However, President Abdulla Yameen has also pledged to explore for crude oil in the Maldives as an alternative means of diversifying the economy and supplementing fuel supply.

Vector-borne diseases

In addition, the report highlighted that vector-borne diseases could be a major public health concern for the Maldives in the future.

Dengue is now endemic in the country with seasonal outbreaks, observed the report. Epidemiological data shows changes in the seasonal nature of dengue, spreading across the atolls, and leading finally to epidemic proportions.

Morbidity from dengue by 2090 could increase to 34,539, with 324 deaths per year, the report stated.

Moreover, although malaria is not prevalent in the Maldives, it could be future concern if left unchecked said the ADB.

During 1990–2003, the number of malaria cases averaged 16 per year, with no fatalities. However, the report warns that annual morbidity due to malaria incidence by 2090 could reach more than 200.


Ecocare’s Zahir argued that the government is at best unclear, and at worst unprepared, for climate change. Speaking with Minivan News, Zahir appealed to the government to reveal their policy for adaptation in the face of climate change.

He went on to explain that in the last four to five years there has been no clear stance on climate change from the government.

“The number one priority is to make everyone aware if they have one,” he said.

Back in 2009, former president of the Maldives, Mohamed Nasheed, unveiled a plan to make the Maldives carbon-neutral within a decade. Zahir suggested that the following administration’s have been less clear on the issue.

“In the last two governments we don’t have a clear-cut climate change plans,” he argued. “From 2009 to now – it’s a disaster for us.”

Ecocare has previously accused the Maldives as being “not prepared at all” for the projected acceleration of sea level rise caused by the collapse of a glacier system in Western Antarctica.

Officials from the Ministry of Environment and Energy were not responding to Minivan News at the time of publishing.


MNDF assists with relocation of Maafilaafushi island residents

The Maldives National Defence Force (MNDF) has today continued with efforts to relocate families on the island of Maafilaafushi in Lhaviyani Atoll, local media has reported.

MNDF officers began assisting with the transfer of families to the island of Naifaru yesterday (July 10) at the request of Lhaviyani Atoll Council.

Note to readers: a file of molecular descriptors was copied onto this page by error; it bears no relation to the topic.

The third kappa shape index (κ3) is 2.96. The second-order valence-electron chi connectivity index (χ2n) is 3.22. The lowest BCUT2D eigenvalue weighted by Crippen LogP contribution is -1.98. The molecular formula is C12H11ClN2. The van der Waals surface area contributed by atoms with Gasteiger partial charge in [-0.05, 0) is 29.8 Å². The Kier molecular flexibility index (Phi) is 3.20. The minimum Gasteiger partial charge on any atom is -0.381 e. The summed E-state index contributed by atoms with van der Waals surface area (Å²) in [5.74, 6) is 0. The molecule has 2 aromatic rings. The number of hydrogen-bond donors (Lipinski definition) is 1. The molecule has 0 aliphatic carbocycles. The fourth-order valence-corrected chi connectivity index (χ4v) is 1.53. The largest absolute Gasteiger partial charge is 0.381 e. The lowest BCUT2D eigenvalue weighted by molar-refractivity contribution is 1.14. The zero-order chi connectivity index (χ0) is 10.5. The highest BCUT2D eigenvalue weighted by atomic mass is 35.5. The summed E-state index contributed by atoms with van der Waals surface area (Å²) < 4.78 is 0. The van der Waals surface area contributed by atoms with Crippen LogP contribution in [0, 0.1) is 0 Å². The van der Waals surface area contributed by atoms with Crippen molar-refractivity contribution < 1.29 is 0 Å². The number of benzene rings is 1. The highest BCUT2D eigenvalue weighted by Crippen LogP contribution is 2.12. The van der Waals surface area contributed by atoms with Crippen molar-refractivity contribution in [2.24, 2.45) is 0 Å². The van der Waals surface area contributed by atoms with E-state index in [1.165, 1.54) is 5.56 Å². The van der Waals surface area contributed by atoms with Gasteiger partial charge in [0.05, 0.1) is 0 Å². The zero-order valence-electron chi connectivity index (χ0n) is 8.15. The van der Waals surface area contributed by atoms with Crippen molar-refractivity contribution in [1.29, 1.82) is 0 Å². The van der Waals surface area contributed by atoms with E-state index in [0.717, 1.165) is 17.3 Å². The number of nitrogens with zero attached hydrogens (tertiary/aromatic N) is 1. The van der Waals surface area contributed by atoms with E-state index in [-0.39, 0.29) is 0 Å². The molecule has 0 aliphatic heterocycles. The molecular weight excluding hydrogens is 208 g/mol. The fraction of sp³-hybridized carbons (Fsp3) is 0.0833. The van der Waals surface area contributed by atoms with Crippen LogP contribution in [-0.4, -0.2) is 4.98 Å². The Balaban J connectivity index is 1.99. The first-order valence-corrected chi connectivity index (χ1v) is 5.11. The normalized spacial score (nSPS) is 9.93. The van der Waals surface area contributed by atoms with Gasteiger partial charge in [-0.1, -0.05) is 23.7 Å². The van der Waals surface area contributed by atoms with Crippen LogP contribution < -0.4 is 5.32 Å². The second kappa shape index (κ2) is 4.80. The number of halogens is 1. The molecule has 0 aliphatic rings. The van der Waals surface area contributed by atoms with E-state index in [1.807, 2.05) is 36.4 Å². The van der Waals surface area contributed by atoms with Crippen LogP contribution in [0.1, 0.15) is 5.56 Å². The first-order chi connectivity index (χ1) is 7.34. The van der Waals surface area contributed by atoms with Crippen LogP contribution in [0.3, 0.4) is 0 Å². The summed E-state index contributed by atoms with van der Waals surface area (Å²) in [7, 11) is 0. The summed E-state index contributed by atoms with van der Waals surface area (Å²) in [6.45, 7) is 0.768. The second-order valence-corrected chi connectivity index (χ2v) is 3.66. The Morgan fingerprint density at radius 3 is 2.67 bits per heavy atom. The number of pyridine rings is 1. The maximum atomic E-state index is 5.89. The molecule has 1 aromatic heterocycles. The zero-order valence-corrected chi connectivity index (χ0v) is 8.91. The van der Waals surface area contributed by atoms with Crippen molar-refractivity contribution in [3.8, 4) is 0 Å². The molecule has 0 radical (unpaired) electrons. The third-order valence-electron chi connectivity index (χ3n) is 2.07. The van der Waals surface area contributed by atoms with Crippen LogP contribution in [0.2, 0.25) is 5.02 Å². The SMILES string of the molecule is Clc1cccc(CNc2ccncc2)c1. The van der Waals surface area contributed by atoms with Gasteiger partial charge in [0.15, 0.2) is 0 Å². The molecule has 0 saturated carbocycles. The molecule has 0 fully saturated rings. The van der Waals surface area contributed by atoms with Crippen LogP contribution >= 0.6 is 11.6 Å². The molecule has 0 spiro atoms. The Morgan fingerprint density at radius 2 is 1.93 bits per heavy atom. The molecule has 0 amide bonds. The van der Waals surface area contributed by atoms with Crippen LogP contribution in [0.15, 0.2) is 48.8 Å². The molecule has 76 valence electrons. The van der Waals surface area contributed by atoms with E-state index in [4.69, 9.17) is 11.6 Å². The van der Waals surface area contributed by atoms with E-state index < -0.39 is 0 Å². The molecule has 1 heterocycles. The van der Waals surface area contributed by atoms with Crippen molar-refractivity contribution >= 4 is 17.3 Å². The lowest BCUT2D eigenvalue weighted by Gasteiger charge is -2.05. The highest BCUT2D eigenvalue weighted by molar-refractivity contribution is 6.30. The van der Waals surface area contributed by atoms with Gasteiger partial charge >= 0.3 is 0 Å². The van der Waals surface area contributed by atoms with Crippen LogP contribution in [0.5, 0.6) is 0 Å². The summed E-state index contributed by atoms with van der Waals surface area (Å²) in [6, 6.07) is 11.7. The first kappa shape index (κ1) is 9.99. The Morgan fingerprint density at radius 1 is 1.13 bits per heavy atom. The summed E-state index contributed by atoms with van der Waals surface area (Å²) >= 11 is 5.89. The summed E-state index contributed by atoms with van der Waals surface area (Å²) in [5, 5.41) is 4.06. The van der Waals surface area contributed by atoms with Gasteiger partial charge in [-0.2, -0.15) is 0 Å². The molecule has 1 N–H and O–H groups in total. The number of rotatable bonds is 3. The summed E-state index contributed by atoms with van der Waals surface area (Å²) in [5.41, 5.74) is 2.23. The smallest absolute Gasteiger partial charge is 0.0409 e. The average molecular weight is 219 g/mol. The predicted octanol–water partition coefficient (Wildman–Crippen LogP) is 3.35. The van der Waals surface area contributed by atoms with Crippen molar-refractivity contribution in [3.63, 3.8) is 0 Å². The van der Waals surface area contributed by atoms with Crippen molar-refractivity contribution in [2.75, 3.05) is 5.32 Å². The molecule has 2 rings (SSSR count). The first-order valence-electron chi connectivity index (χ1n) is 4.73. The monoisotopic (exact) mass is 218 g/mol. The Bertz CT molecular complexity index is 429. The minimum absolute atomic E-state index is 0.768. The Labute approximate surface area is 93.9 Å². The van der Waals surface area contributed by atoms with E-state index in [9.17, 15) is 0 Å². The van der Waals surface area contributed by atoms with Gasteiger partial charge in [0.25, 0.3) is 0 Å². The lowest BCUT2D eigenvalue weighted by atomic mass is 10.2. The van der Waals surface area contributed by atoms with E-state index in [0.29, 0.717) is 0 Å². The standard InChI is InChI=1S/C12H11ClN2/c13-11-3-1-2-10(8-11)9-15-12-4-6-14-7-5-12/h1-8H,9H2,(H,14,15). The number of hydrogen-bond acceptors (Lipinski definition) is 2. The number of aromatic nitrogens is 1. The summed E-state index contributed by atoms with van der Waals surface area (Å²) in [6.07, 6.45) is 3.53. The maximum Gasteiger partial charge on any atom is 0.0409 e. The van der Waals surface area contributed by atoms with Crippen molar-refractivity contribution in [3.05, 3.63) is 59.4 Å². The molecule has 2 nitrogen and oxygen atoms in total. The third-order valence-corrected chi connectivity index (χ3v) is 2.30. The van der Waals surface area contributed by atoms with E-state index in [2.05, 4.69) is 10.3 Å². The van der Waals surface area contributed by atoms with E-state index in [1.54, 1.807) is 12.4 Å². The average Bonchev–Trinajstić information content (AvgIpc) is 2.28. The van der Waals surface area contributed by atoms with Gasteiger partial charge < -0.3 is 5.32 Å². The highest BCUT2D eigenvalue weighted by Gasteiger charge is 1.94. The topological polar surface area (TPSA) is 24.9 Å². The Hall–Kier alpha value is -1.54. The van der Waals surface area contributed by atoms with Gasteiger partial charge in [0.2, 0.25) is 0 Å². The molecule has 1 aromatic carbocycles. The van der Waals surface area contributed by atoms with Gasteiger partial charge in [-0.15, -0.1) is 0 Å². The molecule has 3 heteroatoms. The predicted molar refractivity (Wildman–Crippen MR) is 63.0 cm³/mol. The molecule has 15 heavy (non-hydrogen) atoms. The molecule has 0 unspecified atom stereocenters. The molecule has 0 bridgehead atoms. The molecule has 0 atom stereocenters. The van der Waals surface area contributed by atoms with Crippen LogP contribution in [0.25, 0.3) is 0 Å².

MNDF officials have told Sun Online that the ongoing transfer of the estimated 80 people living on Maafilaafushi was expected to continue on Saturday (July 13).  The military also thanked islanders for their cooperation.

Local media has reported that the decision to transfer residents to nearby islands in Lhaviyani Atoll had been taken after the government declared Maafilaafushi an inhabited island.

The office of Lhaviyani Atoll Council and MNDF Media Officer Captain Abdulla Ali were not responding to calls from Minivan News at time of press.

In 2011, the former government began discussions on transferring the population of Maafilaafushi – then estimated at around 100 residents – to other islands.

Local Newspaper Haveeru reported at the time that residents on Maafilaafushi, which was used by the MNDF for training, had demanded to be relocated due to military exercises conducted on the island.


33 islands will not receive ballot boxes for PPM presidential primary election

The Progressive Party of Maldives (PPM) has decided 33 islands in the Maldives will not receive ballot boxes for its upcoming presidential primary election.

PPM Election Committee Member Mohamed Tholal told local media on Tuesday (March 19) that islands with less than 18 PPM will not receive the ballot boxes.

Local media reported that PPM members who reside within the 33 islands not chosen to receive a ballot box will still be able to vote at islands where the ballot boxes are placed.

According to local media, the islands chosen to not receive the ballot boxes are Haa Alif Mulhadhoo, Haa Alif Thurakunu, Shaviyani Kan’ditheem, Shaviyani Maaun’gudhoo, Shaviyani Maroshi, Shaviyani Noomaraa, Noonu Kudafaree, Shaviyani An’golhitheem, Raa Fainu, Baa Dhonfanu, Baa Fehendhoo, Baa Goidhoo, Baa Hithaadhoo, Baa Kamadhoo, Baa Kihaadhoo, Baa Kudarikilu, Alif Alif Feridhoo, Alif Alif Maalhos, Alif Dhaalu Dhigurah, Alif Dhaalu Fenfushi, Alif Dhaalu Kun’burudhoo, Alif Dhaalu Mandhoo, Alif Dhaalu Dhidhdhoo, Vaavu Keyodhoo, Vaavu Rakeedhoo, Vaavu Thinadhoo, Meemu Raiymandhoo, Faafu Magoodhoo, Dhaalu Ban’didhoo, Dhaalu Hulhudheli, Dhaalu Maaen’boodhoo, Dhaalu Meedhoo and Laamu Gaadhoo.